Respondents gave multiple answers to question 19, and therefore we were not able to calculate true percentages. Instead, we focused on which sources of guidance were the top three named.
We received 143 responses, with three options selected the most by respondents as all or part of their answer:
What do you believe the CODIS Unit can do to improve community understanding of what profiles are permitted at NDIS?
Since this question permitted multiple responses, the chart below is only intended to convey the magnitude of response.
The three primary options we offered were selected pretty evenly, as ways that would help community understanding.
1 = Poor, since there are still fundamental quality controls we fail to consistently apply OR we have one or more staff members that are not fully committed to QAS compliance.
2 = Fair, since we routinely apply most quality controls in our operations, but still need occasional improvement. All staff are committed to QAS compliance, but occasionally are not properly informed about the standards.
3 = Good, since we consistently apply all appropriate quality controls in our operations. All staff are fully committed to QAS compliance and are proficient in what those standards are.
4 = Excellent, since we apply all appropriate quality controls, and actively pursue enhancing those controls. All staff are committed to QAS compliance, are proficient in what those standards are, and are committed to surpassing those standards whenever warranted to ensure excellence.
We received 143 responses to question 21 and the average answer was 3.6.
1 = Below average (the majority of laboratories surpass our laboratory)
2 = Average (our laboratory is comparable to the majority of laboratories)
3 = Above average (our laboratory surpasses the majority of laboratories)
4 = Outstanding (our laboratory is a leader in quality in the DNA community)
5 = Unsure or not applicable based upon limited experience
We received 142 responses to question 22 and the average answer was 3.2.
For question 23 we received 140 responses and the respondents who said “yes” had the opportunity to provide additional comments and 10 did. Comments included statements regarding weaknesses related to the following areas:
General CODIS Operations
We received 126 responses to question 24 and the top challenges are listed below.
What three aspects of CODIS do you believe have been its most important successes?
We received 122 responses to question 25 and the most important successes are listed below.
How would you rate the FBI CODIS contractor’s overall performance?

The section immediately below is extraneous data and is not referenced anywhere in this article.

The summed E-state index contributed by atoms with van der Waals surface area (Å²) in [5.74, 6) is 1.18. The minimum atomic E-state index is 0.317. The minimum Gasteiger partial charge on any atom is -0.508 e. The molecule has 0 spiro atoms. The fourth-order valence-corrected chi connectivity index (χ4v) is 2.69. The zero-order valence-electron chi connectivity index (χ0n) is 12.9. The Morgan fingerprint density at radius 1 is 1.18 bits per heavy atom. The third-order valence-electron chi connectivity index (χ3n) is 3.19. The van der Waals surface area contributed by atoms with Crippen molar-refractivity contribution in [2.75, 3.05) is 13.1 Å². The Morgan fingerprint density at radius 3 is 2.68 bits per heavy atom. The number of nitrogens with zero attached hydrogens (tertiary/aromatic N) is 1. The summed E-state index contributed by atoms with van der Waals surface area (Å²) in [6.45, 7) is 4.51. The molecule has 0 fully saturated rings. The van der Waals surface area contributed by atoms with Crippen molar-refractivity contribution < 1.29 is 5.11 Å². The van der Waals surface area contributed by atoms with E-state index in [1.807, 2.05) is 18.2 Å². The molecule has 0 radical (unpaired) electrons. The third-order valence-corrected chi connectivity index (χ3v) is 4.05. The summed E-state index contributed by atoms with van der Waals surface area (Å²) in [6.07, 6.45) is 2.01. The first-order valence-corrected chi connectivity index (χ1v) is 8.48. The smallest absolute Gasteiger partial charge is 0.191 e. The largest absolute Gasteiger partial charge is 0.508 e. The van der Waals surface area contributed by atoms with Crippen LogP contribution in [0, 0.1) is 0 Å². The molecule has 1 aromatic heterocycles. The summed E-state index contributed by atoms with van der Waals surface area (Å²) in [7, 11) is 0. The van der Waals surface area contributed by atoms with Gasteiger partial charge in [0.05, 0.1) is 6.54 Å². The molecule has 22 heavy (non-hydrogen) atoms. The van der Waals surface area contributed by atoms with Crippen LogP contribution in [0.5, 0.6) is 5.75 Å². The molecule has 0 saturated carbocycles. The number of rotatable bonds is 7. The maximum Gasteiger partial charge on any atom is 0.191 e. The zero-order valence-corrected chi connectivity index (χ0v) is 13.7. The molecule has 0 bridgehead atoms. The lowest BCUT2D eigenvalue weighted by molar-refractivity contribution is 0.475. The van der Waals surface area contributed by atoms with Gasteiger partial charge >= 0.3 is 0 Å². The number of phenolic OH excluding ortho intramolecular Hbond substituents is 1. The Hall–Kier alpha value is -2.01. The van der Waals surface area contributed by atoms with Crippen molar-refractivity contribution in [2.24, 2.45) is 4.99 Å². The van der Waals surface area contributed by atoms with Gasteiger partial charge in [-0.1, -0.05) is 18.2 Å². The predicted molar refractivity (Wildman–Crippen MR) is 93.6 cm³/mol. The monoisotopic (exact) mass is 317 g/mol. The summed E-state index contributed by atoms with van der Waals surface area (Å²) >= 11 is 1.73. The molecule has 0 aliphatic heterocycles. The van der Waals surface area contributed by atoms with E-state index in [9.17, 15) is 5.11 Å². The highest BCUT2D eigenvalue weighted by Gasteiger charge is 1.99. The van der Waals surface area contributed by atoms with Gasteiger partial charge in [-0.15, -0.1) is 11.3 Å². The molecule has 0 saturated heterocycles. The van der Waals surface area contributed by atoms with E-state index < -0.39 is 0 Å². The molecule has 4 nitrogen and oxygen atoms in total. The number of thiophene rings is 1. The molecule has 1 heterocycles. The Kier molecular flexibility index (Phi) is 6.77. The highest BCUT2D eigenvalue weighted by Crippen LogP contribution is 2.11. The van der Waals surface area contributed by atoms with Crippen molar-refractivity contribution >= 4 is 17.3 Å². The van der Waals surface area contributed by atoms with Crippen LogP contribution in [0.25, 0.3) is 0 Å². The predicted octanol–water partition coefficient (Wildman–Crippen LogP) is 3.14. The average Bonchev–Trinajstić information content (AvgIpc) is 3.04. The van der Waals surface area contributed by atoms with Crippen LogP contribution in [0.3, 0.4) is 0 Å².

The average answer was 4.5.
Do you believe the CODIS software has addressed the needs of the CODIS community?
How would you characterize the FBI’s current management of CODIS?
The average answer was 4 and, of the 143 responses we received to this question, 24 gave additional comments.
To what extent has the FBI’s management of CODIS improved over the last 2 years?
The following numeric rating scale was used:
Of the 143 responses received, 21 provided additional comments and 27 percent said “N/A.” The average answer was 3.1.
Trends in this section of the survey are listed below.
NDIS Audit Review Panel
Note that this chart does not include a small number of “other” designations that were received, accompanied by supplemental comments. The comments further emphasized that individual interpretations of standards still exist.
We received 137 responses:
In your most recently completed audit panel review, please estimate how long it took from the time that your audit and corrective action documentation were originally submitted until you received notification that the audit was closed?
When we asked about the total time it took for the processing of their last completed external QAS audit, we observed that there was slightly less than one-third who said it took longer than 6 months, roughly one-third who said it took from 4 to 6 months and slightly more than one-third who said it took 0 to 3 months. This does not include the less than one percent of “N/A.”
In this same completed audit panel review, were you asked to supply additional corrective action documentation after you made your original submission?
This information sheds some light on potential causes of delay in closing out audits, since nearly one-third of the respondents indicated that the Audit Review Panel had followed-up to get more corrective action documentation after the original submission by their laboratories.
For this same completed audit panel review, please estimate how much time elapsed after you supplied all additionally requested corrective action documentation until you received notification that the audit was closed?
This question was conditional upon the response to the preceding question, therefore non-valid responses were disregarded.
How would you characterize your perception of any improvements made in the last 2 years in the NDIS Audit Review Panel’s timeliness of review?
The numeric rating system used is below.
1 = Timeliness does not seem to be improving.
2 = Timeliness is improving slowly.
3 = Timeliness is actively improving.
4 = Necessary improvements have already been made.